By LUCY ORMONDE
Turn on the television to watch a few episodes of your favourite drama and you’d be forgiven for thinking every 20-something woman is a virgin.
Think Shoshanna from Girls, Sophia Swanson from Underemployed and April Kepner from Grey’s Anatomy.
The reasons for their virginal status as well as the way they hold their cards are mixed. For 28-year-old April Kepner it’s religion. For 20-something Shoshanna Shapiro it’s nothing more than missed opportunity. For others it’s an active decision to wait.
The fact that these characters are being written into scripts is interesting – it’s something we’ve never really seen on TV before. While the TV characters of the noughties and nineties were learning their way around a bloke’s body in their mid teens, it seems something is changing.
And according to this article from The Daily Beast, it’s a change that’s not confined to the land of TV.
It used to be that a television character losing her virginity wasn’t all that different from the way most girls thought it would go down in real life: The attractive high-school or college-age protagonist finds a compatible mate, and after a few months of back-and-forth and some overanalysis from friends, family, and fans, she waits for a sweeps month to decide that—just like Brenda Walsh (Shannen Doherty) on prom night on Beverly Hills, 90210 or Joey Potter (Katie Holmes) on a senior ski trip on Dawson’s Creek—now would be a good time to have her first consummation.
And despite what the media may have led us to believe, the idea of a 20-something virgin isn’t that far off from real life. An October 2011 report from the U.S. Department of Health and Human Services showed that the percentage of teenagers having sex has actually gone down since the late 1980s, remaining at roughly 47 percent since 2001.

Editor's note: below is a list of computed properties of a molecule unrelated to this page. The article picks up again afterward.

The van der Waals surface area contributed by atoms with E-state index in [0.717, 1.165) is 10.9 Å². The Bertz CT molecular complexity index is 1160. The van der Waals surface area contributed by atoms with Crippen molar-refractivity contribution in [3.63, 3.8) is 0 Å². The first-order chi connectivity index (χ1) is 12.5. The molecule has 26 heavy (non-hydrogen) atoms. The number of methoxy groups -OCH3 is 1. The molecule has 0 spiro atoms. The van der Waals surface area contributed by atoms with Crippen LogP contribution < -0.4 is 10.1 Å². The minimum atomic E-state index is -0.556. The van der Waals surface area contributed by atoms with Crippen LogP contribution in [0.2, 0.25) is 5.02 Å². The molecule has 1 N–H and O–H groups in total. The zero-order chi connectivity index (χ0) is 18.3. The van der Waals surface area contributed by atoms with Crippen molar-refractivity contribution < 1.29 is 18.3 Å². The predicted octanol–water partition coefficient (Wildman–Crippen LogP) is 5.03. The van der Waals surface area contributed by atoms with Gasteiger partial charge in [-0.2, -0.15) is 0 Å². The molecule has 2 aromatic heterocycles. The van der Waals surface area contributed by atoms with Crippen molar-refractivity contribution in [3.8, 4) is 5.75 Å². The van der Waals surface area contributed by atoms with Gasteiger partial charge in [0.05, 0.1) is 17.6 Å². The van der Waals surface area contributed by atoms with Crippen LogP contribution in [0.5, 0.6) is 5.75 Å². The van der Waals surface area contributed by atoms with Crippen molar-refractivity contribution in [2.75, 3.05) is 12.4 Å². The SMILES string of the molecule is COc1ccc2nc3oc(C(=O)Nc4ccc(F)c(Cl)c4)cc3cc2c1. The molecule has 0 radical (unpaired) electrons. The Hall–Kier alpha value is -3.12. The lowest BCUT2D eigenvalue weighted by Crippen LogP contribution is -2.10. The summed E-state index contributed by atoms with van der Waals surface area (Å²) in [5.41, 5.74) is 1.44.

It can also make for interesting characters, both real and fictional.
When it comes to the popping of cherries, fourteen is generally seen as young and 16 to 18 is viewed as “normal”. Anywhere thereafter is an explanation.
Because pop culture would previously have had you assume that it’s normal for most people to lose their virginity in their teenage years; anyone over the age of 20 is “old”.
What these TV shows are doing is making the point that being in your 20s and a virgin is not so uncommon after all.
Take Tina Fey as an example. She didn’t lose hers until she was 24.
In an interview on The Late Show with David Letterman a few years ago, Fey admitted she “couldn’t give it away” until she was well into her twenties.
In her own words, she was an “old virgin”.
But she’s not the only one. Coldplay’s Chris Martin didn’t lose his until he was 22. Victoria’s Secret model Adriana Lima was 27. Actress Brooke Shields was also 22.
I also have a friend who falls into this category. She’s 25 and still proudly holding her V-cards. She doesn’t see her situation as unusual and she’s not smug – but she also doesn’t freely offer the fact for fear of judgement.
And for that reason, I had to beg her to do this interview with me. (Anonymously, of course).
I guess the big question is why? Is it religious reasons? Are you waiting for the right guy?
Definitely not religious reasons, at least for me. Though I understand those for whom that is the reason. I guess I’ve never particularly been a very forward kind of girl, so I’ve thought that the situation would have presented itself if it felt right. I thought it was going to happen with my college boyfriend and then we broke up right before it did.